The right car for the right time?
But for its next attempt at a front-engined car, Porsche got it right. At the beginning of the decade, Ferry Porsche challenged his designers to find all the faults in the 911 and build a car that would succeed where the 911 failed. Debuting at the 1977 Geneva Motor Show, the 928 was a show-stopper, and from the get-go, it was the anti-911. It had a front-mounted 4.5-liter V8 that produced 237 horsepower — not bad considering the 930 Turbo packed 253 — had 50/50 weight distribution, and four-wheel disc brakes. The 928 also boasted a fully-independent suspension, with the rear pivoting to aid in cornering (dubbed the Weissach Axle), preventing the unpredictable oversteer the 911 was infamous for. Inside, the cabin was a departure from other sports cars, with its integrated instrument cluster and a dash, console, and doors that blended to create a cockpit-style layout.
The European Car of the Year gets mixed reactions
But when the 928 hit showrooms, it was met with a mixed reaction. To 911 loyalists, it was the hated replacement. To others, its avant-garde styling and high price tag made it seem like more of a risk than the traditional BMW 6 Series and Mercedes SL-Class. But as a car, the 928 did everything Porsche intended it to do. It won the 1978 European Car of the Year Award, the only sports car to ever win the distinction, and quickly earned the reputation of being one of the world’s best grand tourers. It could out-accelerate the 911 in anger yet be driven in comfort across entire continents.
From outlier to trendsetter
By the early ’80s, the 924 and 928 were no longer a threat to the 911, but together, the three models had given the brand one of the best sports car lineups in the world. And time had matured the water-cooled Porsches too. The 944 was added in 1981 to give the 924 line some added punch, just as the world seemingly came around to the forward-thinking styling of the 928. Once it was no longer seen as the 911’s replacement, it became universally acknowledged as one of the best grand tourers in the world. In 1986, the design of Madza’s second-generation RX-7 was heavily influenced by the front-engined Porsches. And in 1990, Nissan followed suit with its new 300ZX, which also bore more than a passing resemblance.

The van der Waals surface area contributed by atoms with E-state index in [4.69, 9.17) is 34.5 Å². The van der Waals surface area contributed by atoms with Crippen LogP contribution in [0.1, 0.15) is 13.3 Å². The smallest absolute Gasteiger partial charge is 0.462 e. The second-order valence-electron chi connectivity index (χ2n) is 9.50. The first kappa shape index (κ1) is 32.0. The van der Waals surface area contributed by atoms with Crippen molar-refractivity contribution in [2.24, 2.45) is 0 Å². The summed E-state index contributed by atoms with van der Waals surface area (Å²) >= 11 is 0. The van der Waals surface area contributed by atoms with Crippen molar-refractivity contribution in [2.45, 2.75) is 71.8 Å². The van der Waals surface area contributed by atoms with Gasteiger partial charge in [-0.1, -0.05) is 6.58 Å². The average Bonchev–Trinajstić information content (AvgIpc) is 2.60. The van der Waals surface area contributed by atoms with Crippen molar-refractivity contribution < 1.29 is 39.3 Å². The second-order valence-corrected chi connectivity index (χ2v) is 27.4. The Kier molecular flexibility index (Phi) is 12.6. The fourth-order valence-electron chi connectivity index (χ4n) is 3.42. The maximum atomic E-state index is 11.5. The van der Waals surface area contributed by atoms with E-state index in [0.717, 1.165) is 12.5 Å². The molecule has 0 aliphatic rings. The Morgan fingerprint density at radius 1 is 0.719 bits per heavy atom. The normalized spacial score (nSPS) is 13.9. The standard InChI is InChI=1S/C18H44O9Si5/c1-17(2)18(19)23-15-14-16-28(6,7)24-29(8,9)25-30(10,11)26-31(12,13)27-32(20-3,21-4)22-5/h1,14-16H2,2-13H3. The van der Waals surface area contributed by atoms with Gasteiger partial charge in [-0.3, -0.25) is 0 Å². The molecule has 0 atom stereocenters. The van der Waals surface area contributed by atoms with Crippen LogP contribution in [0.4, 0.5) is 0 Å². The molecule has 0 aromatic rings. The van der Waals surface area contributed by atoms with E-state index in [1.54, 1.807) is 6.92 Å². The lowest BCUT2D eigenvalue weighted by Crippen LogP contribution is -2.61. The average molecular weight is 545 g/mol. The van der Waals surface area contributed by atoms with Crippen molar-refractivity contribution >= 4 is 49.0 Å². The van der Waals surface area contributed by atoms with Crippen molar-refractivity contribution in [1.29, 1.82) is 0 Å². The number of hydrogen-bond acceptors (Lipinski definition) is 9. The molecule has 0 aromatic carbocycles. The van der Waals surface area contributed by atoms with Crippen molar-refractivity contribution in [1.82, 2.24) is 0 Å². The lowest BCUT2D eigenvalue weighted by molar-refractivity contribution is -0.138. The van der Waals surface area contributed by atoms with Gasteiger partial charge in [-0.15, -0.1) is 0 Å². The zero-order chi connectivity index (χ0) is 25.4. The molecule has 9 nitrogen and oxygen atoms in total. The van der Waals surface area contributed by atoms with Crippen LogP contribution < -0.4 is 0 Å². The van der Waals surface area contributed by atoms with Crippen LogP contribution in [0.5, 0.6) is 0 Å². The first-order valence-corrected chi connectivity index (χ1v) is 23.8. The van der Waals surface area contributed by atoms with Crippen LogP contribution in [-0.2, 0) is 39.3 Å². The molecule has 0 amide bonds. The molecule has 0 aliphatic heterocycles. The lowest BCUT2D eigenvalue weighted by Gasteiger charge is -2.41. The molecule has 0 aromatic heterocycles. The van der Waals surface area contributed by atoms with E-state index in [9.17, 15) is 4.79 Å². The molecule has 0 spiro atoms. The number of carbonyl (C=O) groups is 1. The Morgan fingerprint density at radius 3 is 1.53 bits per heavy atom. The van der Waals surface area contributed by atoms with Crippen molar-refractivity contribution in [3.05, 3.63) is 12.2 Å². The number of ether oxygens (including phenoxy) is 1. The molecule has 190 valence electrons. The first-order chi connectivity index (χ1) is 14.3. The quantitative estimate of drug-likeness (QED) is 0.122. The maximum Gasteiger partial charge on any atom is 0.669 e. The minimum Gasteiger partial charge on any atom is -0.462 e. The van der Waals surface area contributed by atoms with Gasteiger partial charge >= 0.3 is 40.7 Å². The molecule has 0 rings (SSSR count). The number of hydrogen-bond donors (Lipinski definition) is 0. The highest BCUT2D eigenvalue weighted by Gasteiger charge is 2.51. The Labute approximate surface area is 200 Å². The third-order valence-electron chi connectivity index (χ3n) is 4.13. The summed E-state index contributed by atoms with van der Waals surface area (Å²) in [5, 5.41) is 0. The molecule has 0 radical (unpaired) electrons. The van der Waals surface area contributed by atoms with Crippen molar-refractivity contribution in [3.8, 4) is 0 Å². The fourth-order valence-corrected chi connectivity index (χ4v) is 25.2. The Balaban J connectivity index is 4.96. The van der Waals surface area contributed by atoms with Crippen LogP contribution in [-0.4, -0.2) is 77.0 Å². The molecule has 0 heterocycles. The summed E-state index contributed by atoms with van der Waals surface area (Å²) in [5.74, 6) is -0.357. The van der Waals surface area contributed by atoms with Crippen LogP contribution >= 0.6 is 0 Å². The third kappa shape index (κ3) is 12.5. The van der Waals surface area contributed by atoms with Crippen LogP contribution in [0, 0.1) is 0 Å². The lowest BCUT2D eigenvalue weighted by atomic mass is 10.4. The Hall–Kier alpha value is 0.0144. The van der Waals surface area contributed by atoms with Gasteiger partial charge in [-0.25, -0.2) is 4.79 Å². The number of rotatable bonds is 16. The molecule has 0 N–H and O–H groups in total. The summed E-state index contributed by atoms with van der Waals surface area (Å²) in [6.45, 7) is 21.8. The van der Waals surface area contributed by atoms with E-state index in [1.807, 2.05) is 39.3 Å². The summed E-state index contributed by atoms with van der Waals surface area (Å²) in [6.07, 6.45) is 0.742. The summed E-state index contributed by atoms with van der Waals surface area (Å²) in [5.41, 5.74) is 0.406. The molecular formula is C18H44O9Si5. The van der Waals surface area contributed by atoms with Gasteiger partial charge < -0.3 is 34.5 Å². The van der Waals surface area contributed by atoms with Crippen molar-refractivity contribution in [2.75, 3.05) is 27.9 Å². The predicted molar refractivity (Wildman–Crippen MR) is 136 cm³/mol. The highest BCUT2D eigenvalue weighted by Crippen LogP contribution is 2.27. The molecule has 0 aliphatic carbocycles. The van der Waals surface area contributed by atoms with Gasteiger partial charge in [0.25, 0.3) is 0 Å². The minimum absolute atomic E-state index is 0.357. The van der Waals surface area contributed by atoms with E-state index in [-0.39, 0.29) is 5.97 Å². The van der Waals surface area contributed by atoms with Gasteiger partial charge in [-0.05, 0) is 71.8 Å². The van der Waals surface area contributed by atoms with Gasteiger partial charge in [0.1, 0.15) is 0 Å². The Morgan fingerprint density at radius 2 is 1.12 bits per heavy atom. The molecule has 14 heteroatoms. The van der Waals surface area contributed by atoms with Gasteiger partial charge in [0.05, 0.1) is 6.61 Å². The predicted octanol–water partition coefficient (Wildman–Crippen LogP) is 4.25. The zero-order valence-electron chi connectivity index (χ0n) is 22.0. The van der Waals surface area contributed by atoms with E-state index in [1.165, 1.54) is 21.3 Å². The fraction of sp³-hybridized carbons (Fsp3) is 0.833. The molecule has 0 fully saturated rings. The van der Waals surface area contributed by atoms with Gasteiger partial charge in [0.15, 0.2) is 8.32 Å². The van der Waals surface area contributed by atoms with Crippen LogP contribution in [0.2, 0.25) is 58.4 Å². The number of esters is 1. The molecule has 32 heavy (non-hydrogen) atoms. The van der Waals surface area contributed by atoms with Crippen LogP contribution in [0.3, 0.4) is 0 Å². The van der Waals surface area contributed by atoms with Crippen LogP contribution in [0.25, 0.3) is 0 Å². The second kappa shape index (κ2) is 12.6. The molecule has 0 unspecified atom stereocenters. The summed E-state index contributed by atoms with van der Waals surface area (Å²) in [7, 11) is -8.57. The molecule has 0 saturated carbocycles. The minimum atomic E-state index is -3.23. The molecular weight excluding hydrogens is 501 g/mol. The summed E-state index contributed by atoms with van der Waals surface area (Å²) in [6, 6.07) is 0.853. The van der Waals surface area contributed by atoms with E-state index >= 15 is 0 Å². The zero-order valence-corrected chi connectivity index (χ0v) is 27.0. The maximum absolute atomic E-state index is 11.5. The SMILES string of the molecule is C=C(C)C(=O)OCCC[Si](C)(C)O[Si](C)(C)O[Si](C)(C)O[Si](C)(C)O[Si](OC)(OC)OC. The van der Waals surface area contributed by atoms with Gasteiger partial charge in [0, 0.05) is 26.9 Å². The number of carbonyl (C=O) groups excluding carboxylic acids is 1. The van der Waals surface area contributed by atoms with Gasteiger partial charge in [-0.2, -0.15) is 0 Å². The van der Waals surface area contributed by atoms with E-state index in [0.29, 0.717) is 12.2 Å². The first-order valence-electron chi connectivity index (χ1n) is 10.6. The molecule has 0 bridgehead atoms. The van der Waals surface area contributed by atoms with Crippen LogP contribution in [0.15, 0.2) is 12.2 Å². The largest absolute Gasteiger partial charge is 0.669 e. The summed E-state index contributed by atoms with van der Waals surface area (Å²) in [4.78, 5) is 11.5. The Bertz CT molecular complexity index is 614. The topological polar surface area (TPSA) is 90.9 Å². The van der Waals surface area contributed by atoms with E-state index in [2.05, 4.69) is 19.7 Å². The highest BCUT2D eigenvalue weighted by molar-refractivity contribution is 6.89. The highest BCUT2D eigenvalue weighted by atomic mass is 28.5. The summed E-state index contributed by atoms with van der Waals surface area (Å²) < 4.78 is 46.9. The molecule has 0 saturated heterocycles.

The end of a long road…
By the mid-’90s, Porsche was in financial trouble again, and the aging 924/944 (merged to become the 968) and 928 were phased out without replacement after 1995. And while the debate still rages on among Porsche snobs as to whether or not these cars are “Real Porsches,” the company itself seemed to think they were. The 911 swapped its air-cooled powerplant for a water-cooled mill in 1998, and a front-engined model returned to the lineup in 2002 with the Cayenne. While the idea of a Porsche SUV rankled the faithful to no end, it followed in the footsteps of the 924 and 928. Suddenly, Porsche went from a struggling sports car builder to having a competitive lineup again, and the success of the SUV gave the company enough money to expand its sports car lineup to what it is today.
… or is it?
Nearly 40 years ago, Porsche needed a fresh start, a break from carrying the weight of the past, and the 928 was the answer to the company’s existential crisis. What makes a Porsche a Porsche? Is it simply the engine placement? A direct bloodline that can be traced back to Ferry Porsche’s Beetle-based car? The 928 is the resounding “no” to those latter questions. It may not have gotten a chance to evolve as long as the 911 did, but the car’s legacy is seen in every non rear-engined Porsche available today — and that’s every car in the lineup except the 911.
So to settle the argument: The 928 isn’t just a real Porsche, it’s one of the most important Porsches ever built.
Like classics? It’s always Throwback Thursday somewhere.